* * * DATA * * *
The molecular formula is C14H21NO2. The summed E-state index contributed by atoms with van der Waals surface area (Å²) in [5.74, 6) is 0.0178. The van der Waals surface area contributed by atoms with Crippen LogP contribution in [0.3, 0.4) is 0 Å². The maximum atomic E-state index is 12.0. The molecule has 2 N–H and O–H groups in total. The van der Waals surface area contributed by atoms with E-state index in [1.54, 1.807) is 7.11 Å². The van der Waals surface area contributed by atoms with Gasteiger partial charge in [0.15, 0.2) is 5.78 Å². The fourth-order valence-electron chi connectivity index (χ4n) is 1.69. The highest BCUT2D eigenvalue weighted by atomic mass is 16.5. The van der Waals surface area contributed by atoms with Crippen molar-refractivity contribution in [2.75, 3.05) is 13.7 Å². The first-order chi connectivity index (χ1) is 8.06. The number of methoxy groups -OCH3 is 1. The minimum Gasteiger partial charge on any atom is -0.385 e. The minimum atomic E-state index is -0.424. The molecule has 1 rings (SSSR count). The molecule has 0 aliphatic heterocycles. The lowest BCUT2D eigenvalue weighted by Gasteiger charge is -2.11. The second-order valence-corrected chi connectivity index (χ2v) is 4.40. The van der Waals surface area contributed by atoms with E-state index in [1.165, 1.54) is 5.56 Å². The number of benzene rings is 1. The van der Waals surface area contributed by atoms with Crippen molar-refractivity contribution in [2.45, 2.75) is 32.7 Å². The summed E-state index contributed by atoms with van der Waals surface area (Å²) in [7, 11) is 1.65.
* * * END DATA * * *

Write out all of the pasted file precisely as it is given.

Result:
The molecular formula is C14H21NO2. The summed E-state index contributed by atoms with van der Waals surface area (Å²) in [5.74, 6) is 0.0178. The van der Waals surface area contributed by atoms with Crippen LogP contribution in [0.3, 0.4) is 0 Å². The maximum atomic E-state index is 12.0. The molecule has 2 N–H and O–H groups in total. The van der Waals surface area contributed by atoms with E-state index in [1.54, 1.807) is 7.11 Å². The van der Waals surface area contributed by atoms with Gasteiger partial charge in [0.15, 0.2) is 5.78 Å². The fourth-order valence-electron chi connectivity index (χ4n) is 1.69. The highest BCUT2D eigenvalue weighted by atomic mass is 16.5. The van der Waals surface area contributed by atoms with Crippen molar-refractivity contribution in [2.75, 3.05) is 13.7 Å². The first-order chi connectivity index (χ1) is 8.06. The number of methoxy groups -OCH3 is 1. The minimum Gasteiger partial charge on any atom is -0.385 e. The minimum atomic E-state index is -0.424. The molecule has 1 rings (SSSR count). The molecule has 0 aliphatic heterocycles. The lowest BCUT2D eigenvalue weighted by Gasteiger charge is -2.11. The second-order valence-corrected chi connectivity index (χ2v) is 4.40. The van der Waals surface area contributed by atoms with E-state index in [1.165, 1.54) is 5.56 Å². The number of benzene rings is 1. The van der Waals surface area contributed by atoms with Crippen molar-refractivity contribution in [2.45, 2.75) is 32.7 Å². The summed E-state index contributed by atoms with van der Waals surface area (Å²) in [7, 11) is 1.65.